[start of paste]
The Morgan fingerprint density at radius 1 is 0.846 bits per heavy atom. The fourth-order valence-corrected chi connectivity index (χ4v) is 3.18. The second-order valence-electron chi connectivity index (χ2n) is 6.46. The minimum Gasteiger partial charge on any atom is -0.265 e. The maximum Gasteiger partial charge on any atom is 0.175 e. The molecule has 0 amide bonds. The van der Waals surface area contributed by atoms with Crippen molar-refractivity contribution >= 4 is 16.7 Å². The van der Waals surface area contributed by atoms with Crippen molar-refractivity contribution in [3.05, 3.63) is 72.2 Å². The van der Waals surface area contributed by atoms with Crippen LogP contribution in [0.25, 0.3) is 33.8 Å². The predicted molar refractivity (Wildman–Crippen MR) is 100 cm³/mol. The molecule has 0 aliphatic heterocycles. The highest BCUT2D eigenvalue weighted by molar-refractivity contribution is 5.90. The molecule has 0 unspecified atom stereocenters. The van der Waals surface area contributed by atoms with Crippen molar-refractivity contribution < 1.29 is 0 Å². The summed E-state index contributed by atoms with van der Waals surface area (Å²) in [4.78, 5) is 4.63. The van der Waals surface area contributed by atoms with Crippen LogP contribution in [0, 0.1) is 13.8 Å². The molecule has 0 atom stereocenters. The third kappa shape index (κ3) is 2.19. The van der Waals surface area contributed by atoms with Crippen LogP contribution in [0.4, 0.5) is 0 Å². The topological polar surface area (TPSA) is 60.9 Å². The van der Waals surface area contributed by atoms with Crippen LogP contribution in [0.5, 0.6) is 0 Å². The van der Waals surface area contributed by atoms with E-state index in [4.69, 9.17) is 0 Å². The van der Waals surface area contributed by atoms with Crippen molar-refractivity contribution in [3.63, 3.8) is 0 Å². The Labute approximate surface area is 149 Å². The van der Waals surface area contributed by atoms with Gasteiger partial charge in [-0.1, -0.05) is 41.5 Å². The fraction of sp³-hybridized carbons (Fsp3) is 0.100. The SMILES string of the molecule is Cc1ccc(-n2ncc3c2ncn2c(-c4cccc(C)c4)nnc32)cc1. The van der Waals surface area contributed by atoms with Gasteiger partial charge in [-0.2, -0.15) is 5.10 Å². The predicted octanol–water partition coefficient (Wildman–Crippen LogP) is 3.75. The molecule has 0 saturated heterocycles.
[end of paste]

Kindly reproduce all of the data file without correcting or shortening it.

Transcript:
The Morgan fingerprint density at radius 1 is 0.846 bits per heavy atom. The fourth-order valence-corrected chi connectivity index (χ4v) is 3.18. The second-order valence-electron chi connectivity index (χ2n) is 6.46. The minimum Gasteiger partial charge on any atom is -0.265 e. The maximum Gasteiger partial charge on any atom is 0.175 e. The molecule has 0 amide bonds. The van der Waals surface area contributed by atoms with Crippen molar-refractivity contribution >= 4 is 16.7 Å². The van der Waals surface area contributed by atoms with Crippen molar-refractivity contribution in [3.05, 3.63) is 72.2 Å². The van der Waals surface area contributed by atoms with Crippen LogP contribution in [0.25, 0.3) is 33.8 Å². The predicted molar refractivity (Wildman–Crippen MR) is 100 cm³/mol. The molecule has 0 aliphatic heterocycles. The highest BCUT2D eigenvalue weighted by molar-refractivity contribution is 5.90. The molecule has 0 unspecified atom stereocenters. The van der Waals surface area contributed by atoms with Crippen molar-refractivity contribution < 1.29 is 0 Å². The summed E-state index contributed by atoms with van der Waals surface area (Å²) in [4.78, 5) is 4.63. The van der Waals surface area contributed by atoms with Crippen LogP contribution in [0, 0.1) is 13.8 Å². The molecule has 0 atom stereocenters. The third kappa shape index (κ3) is 2.19. The van der Waals surface area contributed by atoms with Crippen LogP contribution in [0.4, 0.5) is 0 Å². The topological polar surface area (TPSA) is 60.9 Å². The van der Waals surface area contributed by atoms with Crippen LogP contribution in [0.5, 0.6) is 0 Å². The van der Waals surface area contributed by atoms with E-state index in [4.69, 9.17) is 0 Å². The van der Waals surface area contributed by atoms with Crippen molar-refractivity contribution in [3.63, 3.8) is 0 Å². The Labute approximate surface area is 149 Å². The van der Waals surface area contributed by atoms with Gasteiger partial charge in [-0.1, -0.05) is 41.5 Å². The fraction of sp³-hybridized carbons (Fsp3) is 0.100. The SMILES string of the molecule is Cc1ccc(-n2ncc3c2ncn2c(-c4cccc(C)c4)nnc32)cc1. The van der Waals surface area contributed by atoms with Gasteiger partial charge in [-0.2, -0.15) is 5.10 Å². The predicted octanol–water partition coefficient (Wildman–Crippen LogP) is 3.75. The molecule has 0 saturated heterocycles.